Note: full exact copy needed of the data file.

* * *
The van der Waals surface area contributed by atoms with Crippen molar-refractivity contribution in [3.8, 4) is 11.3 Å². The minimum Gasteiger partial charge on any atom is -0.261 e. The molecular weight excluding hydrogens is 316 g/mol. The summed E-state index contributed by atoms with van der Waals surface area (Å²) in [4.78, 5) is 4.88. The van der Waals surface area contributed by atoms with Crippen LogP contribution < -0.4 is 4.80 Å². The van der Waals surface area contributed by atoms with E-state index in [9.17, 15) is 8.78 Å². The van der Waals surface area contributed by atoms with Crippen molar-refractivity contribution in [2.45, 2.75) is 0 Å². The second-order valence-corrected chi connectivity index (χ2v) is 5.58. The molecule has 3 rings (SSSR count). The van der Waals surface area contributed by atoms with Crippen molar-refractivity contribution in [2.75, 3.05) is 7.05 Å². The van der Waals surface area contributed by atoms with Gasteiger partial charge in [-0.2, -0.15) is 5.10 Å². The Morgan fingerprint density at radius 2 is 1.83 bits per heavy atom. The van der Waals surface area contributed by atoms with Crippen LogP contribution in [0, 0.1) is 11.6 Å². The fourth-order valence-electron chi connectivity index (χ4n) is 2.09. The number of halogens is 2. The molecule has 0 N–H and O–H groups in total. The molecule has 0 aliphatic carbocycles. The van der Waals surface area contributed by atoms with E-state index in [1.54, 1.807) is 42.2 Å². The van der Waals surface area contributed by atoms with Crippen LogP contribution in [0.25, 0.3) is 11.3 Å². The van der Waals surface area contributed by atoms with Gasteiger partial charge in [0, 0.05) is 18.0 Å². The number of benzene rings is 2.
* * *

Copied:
The van der Waals surface area contributed by atoms with Crippen molar-refractivity contribution in [3.8, 4) is 11.3 Å². The minimum Gasteiger partial charge on any atom is -0.261 e. The molecular weight excluding hydrogens is 316 g/mol. The summed E-state index contributed by atoms with van der Waals surface area (Å²) in [4.78, 5) is 4.88. The van der Waals surface area contributed by atoms with Crippen LogP contribution < -0.4 is 4.80 Å². The van der Waals surface area contributed by atoms with E-state index in [9.17, 15) is 8.78 Å². The van der Waals surface area contributed by atoms with Crippen molar-refractivity contribution in [2.45, 2.75) is 0 Å². The second-order valence-corrected chi connectivity index (χ2v) is 5.58. The molecule has 3 rings (SSSR count). The van der Waals surface area contributed by atoms with Crippen molar-refractivity contribution in [2.75, 3.05) is 7.05 Å². The van der Waals surface area contributed by atoms with Gasteiger partial charge in [-0.2, -0.15) is 5.10 Å². The Morgan fingerprint density at radius 2 is 1.83 bits per heavy atom. The van der Waals surface area contributed by atoms with Crippen LogP contribution in [0, 0.1) is 11.6 Å². The fourth-order valence-electron chi connectivity index (χ4n) is 2.09. The number of halogens is 2. The molecule has 0 N–H and O–H groups in total. The molecule has 0 aliphatic carbocycles. The van der Waals surface area contributed by atoms with E-state index in [1.54, 1.807) is 42.2 Å². The van der Waals surface area contributed by atoms with Crippen LogP contribution in [0.25, 0.3) is 11.3 Å². The van der Waals surface area contributed by atoms with Gasteiger partial charge in [0, 0.05) is 18.0 Å². The number of benzene rings is 2.